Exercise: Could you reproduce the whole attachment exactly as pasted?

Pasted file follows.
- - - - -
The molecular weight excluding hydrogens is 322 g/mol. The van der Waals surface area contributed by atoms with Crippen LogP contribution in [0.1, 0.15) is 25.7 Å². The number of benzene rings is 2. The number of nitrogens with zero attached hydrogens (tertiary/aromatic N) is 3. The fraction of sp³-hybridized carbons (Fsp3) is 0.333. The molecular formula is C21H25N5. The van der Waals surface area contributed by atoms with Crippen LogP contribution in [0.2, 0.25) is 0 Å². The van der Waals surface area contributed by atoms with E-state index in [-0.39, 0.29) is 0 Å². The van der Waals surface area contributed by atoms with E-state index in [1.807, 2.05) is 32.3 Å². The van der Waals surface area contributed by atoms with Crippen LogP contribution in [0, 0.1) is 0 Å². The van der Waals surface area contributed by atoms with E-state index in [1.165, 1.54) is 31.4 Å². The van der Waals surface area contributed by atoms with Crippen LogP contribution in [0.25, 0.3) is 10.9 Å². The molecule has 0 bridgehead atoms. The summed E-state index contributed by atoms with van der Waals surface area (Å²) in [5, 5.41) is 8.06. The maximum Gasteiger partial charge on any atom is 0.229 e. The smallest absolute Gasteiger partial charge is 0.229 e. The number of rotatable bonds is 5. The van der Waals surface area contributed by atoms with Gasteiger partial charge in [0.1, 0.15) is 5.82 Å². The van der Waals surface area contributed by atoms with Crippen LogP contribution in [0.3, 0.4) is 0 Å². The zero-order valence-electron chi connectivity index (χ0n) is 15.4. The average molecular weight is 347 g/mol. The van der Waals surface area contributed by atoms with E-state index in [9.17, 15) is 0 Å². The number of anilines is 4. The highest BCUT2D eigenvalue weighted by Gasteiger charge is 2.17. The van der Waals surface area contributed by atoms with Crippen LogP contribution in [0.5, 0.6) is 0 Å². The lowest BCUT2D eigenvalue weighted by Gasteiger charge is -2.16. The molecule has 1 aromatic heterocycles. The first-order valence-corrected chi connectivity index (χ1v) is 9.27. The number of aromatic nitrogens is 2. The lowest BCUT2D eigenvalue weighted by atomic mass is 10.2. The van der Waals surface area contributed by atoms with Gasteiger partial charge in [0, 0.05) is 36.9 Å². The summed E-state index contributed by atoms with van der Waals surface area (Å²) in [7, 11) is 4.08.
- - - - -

The molecular weight excluding hydrogens is 322 g/mol. The van der Waals surface area contributed by atoms with Crippen LogP contribution in [0.1, 0.15) is 25.7 Å². The number of benzene rings is 2. The number of nitrogens with zero attached hydrogens (tertiary/aromatic N) is 3. The fraction of sp³-hybridized carbons (Fsp3) is 0.333. The molecular formula is C21H25N5. The van der Waals surface area contributed by atoms with Crippen LogP contribution in [0.2, 0.25) is 0 Å². The van der Waals surface area contributed by atoms with E-state index in [-0.39, 0.29) is 0 Å². The van der Waals surface area contributed by atoms with E-state index in [1.807, 2.05) is 32.3 Å². The van der Waals surface area contributed by atoms with Crippen LogP contribution in [0, 0.1) is 0 Å². The van der Waals surface area contributed by atoms with E-state index in [1.165, 1.54) is 31.4 Å². The van der Waals surface area contributed by atoms with Crippen LogP contribution in [0.25, 0.3) is 10.9 Å². The molecule has 0 bridgehead atoms. The summed E-state index contributed by atoms with van der Waals surface area (Å²) in [5, 5.41) is 8.06. The maximum Gasteiger partial charge on any atom is 0.229 e. The smallest absolute Gasteiger partial charge is 0.229 e. The number of rotatable bonds is 5. The van der Waals surface area contributed by atoms with Gasteiger partial charge in [0.1, 0.15) is 5.82 Å². The van der Waals surface area contributed by atoms with Crippen LogP contribution in [0.3, 0.4) is 0 Å². The zero-order valence-electron chi connectivity index (χ0n) is 15.4. The average molecular weight is 347 g/mol. The van der Waals surface area contributed by atoms with E-state index in [9.17, 15) is 0 Å². The number of anilines is 4. The highest BCUT2D eigenvalue weighted by Gasteiger charge is 2.17. The van der Waals surface area contributed by atoms with Crippen LogP contribution in [0.5, 0.6) is 0 Å². The lowest BCUT2D eigenvalue weighted by Gasteiger charge is -2.16. The molecule has 1 aromatic heterocycles. The first-order valence-corrected chi connectivity index (χ1v) is 9.27. The number of aromatic nitrogens is 2. The lowest BCUT2D eigenvalue weighted by atomic mass is 10.2. The van der Waals surface area contributed by atoms with Gasteiger partial charge in [0, 0.05) is 36.9 Å². The summed E-state index contributed by atoms with van der Waals surface area (Å²) in [7, 11) is 4.08.